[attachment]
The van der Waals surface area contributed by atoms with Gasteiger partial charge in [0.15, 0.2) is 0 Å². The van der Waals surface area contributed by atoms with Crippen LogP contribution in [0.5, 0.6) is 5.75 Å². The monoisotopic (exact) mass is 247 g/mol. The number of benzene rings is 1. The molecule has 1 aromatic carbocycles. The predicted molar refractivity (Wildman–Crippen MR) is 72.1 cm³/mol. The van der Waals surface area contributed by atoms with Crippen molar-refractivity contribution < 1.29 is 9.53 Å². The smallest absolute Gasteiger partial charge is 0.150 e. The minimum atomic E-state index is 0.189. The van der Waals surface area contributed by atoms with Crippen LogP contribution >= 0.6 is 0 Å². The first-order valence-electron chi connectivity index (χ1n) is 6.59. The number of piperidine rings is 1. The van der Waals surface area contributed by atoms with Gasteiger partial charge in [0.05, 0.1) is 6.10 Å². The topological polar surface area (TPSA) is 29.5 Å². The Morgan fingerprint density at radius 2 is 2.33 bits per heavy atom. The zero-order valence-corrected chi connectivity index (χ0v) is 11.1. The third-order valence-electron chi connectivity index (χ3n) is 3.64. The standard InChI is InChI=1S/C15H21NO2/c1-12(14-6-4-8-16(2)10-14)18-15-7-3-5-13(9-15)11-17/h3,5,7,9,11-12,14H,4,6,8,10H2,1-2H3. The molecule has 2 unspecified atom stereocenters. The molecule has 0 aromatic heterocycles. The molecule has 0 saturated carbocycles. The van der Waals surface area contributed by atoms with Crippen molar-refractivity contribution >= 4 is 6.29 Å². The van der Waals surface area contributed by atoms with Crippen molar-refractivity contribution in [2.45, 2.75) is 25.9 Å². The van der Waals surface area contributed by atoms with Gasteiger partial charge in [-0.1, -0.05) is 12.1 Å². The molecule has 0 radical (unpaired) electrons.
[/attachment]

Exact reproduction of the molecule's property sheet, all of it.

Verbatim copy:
The van der Waals surface area contributed by atoms with Gasteiger partial charge in [0.15, 0.2) is 0 Å². The van der Waals surface area contributed by atoms with Crippen LogP contribution in [0.5, 0.6) is 5.75 Å². The monoisotopic (exact) mass is 247 g/mol. The number of benzene rings is 1. The molecule has 1 aromatic carbocycles. The predicted molar refractivity (Wildman–Crippen MR) is 72.1 cm³/mol. The van der Waals surface area contributed by atoms with Crippen molar-refractivity contribution < 1.29 is 9.53 Å². The smallest absolute Gasteiger partial charge is 0.150 e. The minimum atomic E-state index is 0.189. The van der Waals surface area contributed by atoms with Crippen LogP contribution >= 0.6 is 0 Å². The first-order valence-electron chi connectivity index (χ1n) is 6.59. The number of piperidine rings is 1. The van der Waals surface area contributed by atoms with Gasteiger partial charge in [0.05, 0.1) is 6.10 Å². The topological polar surface area (TPSA) is 29.5 Å². The Morgan fingerprint density at radius 2 is 2.33 bits per heavy atom. The zero-order valence-corrected chi connectivity index (χ0v) is 11.1. The third-order valence-electron chi connectivity index (χ3n) is 3.64. The standard InChI is InChI=1S/C15H21NO2/c1-12(14-6-4-8-16(2)10-14)18-15-7-3-5-13(9-15)11-17/h3,5,7,9,11-12,14H,4,6,8,10H2,1-2H3. The molecule has 2 unspecified atom stereocenters. The molecule has 0 aromatic heterocycles. The molecule has 0 saturated carbocycles. The van der Waals surface area contributed by atoms with Crippen molar-refractivity contribution >= 4 is 6.29 Å². The van der Waals surface area contributed by atoms with Crippen molar-refractivity contribution in [2.45, 2.75) is 25.9 Å². The van der Waals surface area contributed by atoms with Gasteiger partial charge in [-0.1, -0.05) is 12.1 Å². The molecule has 0 radical (unpaired) electrons.